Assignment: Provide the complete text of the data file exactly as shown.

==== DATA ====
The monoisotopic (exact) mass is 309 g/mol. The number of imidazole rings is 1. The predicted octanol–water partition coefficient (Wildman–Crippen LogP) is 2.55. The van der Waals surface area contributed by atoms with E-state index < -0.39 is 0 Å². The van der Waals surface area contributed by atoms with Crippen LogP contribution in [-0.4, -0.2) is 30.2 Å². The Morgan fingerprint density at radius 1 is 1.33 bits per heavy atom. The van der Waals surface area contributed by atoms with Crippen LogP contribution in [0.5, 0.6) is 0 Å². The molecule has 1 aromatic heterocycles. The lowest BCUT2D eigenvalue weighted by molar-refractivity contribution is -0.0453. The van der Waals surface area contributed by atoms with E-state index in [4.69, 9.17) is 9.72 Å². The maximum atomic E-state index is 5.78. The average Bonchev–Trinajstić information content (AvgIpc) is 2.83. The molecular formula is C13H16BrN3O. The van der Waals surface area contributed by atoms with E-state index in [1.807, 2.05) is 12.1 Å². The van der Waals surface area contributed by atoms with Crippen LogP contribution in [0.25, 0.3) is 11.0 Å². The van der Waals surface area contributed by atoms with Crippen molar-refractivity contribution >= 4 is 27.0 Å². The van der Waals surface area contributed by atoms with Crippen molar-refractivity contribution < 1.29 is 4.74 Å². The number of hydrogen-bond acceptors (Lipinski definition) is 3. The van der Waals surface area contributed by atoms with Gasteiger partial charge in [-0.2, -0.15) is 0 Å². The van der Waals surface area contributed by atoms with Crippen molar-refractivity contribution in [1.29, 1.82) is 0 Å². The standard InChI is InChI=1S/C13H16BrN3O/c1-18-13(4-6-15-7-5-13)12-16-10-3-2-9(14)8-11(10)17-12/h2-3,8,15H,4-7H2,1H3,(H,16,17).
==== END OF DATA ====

The monoisotopic (exact) mass is 309 g/mol. The number of imidazole rings is 1. The predicted octanol–water partition coefficient (Wildman–Crippen LogP) is 2.55. The van der Waals surface area contributed by atoms with E-state index < -0.39 is 0 Å². The van der Waals surface area contributed by atoms with Crippen LogP contribution in [-0.4, -0.2) is 30.2 Å². The Morgan fingerprint density at radius 1 is 1.33 bits per heavy atom. The van der Waals surface area contributed by atoms with Crippen LogP contribution in [0.5, 0.6) is 0 Å². The molecule has 1 aromatic heterocycles. The lowest BCUT2D eigenvalue weighted by molar-refractivity contribution is -0.0453. The van der Waals surface area contributed by atoms with E-state index in [4.69, 9.17) is 9.72 Å². The maximum atomic E-state index is 5.78. The average Bonchev–Trinajstić information content (AvgIpc) is 2.83. The molecular formula is C13H16BrN3O. The van der Waals surface area contributed by atoms with E-state index in [1.807, 2.05) is 12.1 Å². The van der Waals surface area contributed by atoms with Crippen LogP contribution in [0.25, 0.3) is 11.0 Å². The van der Waals surface area contributed by atoms with Crippen molar-refractivity contribution >= 4 is 27.0 Å². The van der Waals surface area contributed by atoms with Crippen molar-refractivity contribution < 1.29 is 4.74 Å². The number of hydrogen-bond acceptors (Lipinski definition) is 3. The van der Waals surface area contributed by atoms with Gasteiger partial charge in [-0.2, -0.15) is 0 Å². The van der Waals surface area contributed by atoms with Crippen molar-refractivity contribution in [1.29, 1.82) is 0 Å². The standard InChI is InChI=1S/C13H16BrN3O/c1-18-13(4-6-15-7-5-13)12-16-10-3-2-9(14)8-11(10)17-12/h2-3,8,15H,4-7H2,1H3,(H,16,17).